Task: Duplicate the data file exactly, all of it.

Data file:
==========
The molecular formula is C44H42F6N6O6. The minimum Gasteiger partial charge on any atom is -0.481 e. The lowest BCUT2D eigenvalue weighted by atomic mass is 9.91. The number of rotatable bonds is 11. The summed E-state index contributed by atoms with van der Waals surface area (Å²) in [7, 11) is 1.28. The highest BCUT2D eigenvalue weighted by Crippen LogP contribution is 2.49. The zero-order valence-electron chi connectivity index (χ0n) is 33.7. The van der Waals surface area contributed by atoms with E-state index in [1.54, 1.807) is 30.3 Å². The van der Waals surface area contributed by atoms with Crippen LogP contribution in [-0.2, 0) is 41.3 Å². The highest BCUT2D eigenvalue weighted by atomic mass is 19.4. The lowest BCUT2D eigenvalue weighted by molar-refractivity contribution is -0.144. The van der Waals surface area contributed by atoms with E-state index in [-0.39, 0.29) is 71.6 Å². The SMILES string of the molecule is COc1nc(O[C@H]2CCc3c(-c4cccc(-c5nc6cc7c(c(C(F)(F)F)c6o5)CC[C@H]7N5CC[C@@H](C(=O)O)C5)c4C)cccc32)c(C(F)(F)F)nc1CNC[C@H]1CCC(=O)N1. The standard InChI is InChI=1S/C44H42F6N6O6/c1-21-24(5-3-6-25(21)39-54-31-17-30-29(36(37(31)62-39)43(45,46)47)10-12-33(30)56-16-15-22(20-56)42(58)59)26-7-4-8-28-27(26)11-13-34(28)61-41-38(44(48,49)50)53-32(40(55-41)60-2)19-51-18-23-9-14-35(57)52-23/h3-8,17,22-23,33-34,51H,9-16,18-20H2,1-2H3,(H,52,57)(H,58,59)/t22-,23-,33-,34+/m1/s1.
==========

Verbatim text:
The molecular formula is C44H42F6N6O6. The minimum Gasteiger partial charge on any atom is -0.481 e. The lowest BCUT2D eigenvalue weighted by atomic mass is 9.91. The number of rotatable bonds is 11. The summed E-state index contributed by atoms with van der Waals surface area (Å²) in [7, 11) is 1.28. The highest BCUT2D eigenvalue weighted by Crippen LogP contribution is 2.49. The zero-order valence-electron chi connectivity index (χ0n) is 33.7. The van der Waals surface area contributed by atoms with E-state index in [1.54, 1.807) is 30.3 Å². The van der Waals surface area contributed by atoms with Crippen LogP contribution in [-0.2, 0) is 41.3 Å². The highest BCUT2D eigenvalue weighted by atomic mass is 19.4. The lowest BCUT2D eigenvalue weighted by molar-refractivity contribution is -0.144. The van der Waals surface area contributed by atoms with E-state index in [-0.39, 0.29) is 71.6 Å². The SMILES string of the molecule is COc1nc(O[C@H]2CCc3c(-c4cccc(-c5nc6cc7c(c(C(F)(F)F)c6o5)CC[C@H]7N5CC[C@@H](C(=O)O)C5)c4C)cccc32)c(C(F)(F)F)nc1CNC[C@H]1CCC(=O)N1. The standard InChI is InChI=1S/C44H42F6N6O6/c1-21-24(5-3-6-25(21)39-54-31-17-30-29(36(37(31)62-39)43(45,46)47)10-12-33(30)56-16-15-22(20-56)42(58)59)26-7-4-8-28-27(26)11-13-34(28)61-41-38(44(48,49)50)53-32(40(55-41)60-2)19-51-18-23-9-14-35(57)52-23/h3-8,17,22-23,33-34,51H,9-16,18-20H2,1-2H3,(H,52,57)(H,58,59)/t22-,23-,33-,34+/m1/s1.